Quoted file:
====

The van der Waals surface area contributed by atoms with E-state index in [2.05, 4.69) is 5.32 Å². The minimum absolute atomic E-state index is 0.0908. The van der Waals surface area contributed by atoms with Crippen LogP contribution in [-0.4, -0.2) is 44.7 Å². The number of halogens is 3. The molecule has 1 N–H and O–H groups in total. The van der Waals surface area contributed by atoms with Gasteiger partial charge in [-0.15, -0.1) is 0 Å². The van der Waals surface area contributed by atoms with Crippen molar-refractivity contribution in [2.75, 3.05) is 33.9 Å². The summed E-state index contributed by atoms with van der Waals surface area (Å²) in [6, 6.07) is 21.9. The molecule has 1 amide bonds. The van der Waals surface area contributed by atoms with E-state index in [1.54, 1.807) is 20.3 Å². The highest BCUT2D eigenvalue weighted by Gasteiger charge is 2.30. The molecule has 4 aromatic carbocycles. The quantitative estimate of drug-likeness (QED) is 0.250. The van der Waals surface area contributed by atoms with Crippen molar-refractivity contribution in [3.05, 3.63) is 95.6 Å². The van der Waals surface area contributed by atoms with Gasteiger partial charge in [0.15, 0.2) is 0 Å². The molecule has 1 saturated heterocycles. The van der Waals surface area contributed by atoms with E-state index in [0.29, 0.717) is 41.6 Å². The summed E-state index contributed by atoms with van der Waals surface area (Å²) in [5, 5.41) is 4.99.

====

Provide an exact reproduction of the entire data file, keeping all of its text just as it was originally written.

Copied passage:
The van der Waals surface area contributed by atoms with E-state index in [2.05, 4.69) is 5.32 Å². The minimum absolute atomic E-state index is 0.0908. The van der Waals surface area contributed by atoms with Crippen LogP contribution in [-0.4, -0.2) is 44.7 Å². The number of halogens is 3. The molecule has 1 N–H and O–H groups in total. The van der Waals surface area contributed by atoms with Gasteiger partial charge in [-0.15, -0.1) is 0 Å². The van der Waals surface area contributed by atoms with Crippen molar-refractivity contribution in [2.75, 3.05) is 33.9 Å². The summed E-state index contributed by atoms with van der Waals surface area (Å²) in [6, 6.07) is 21.9. The molecule has 1 amide bonds. The van der Waals surface area contributed by atoms with E-state index in [1.54, 1.807) is 20.3 Å². The highest BCUT2D eigenvalue weighted by Gasteiger charge is 2.30. The molecule has 4 aromatic carbocycles. The quantitative estimate of drug-likeness (QED) is 0.250. The van der Waals surface area contributed by atoms with Crippen molar-refractivity contribution in [3.05, 3.63) is 95.6 Å². The van der Waals surface area contributed by atoms with Gasteiger partial charge in [0.15, 0.2) is 0 Å². The molecule has 1 saturated heterocycles. The van der Waals surface area contributed by atoms with E-state index in [0.29, 0.717) is 41.6 Å². The summed E-state index contributed by atoms with van der Waals surface area (Å²) in [5, 5.41) is 4.99.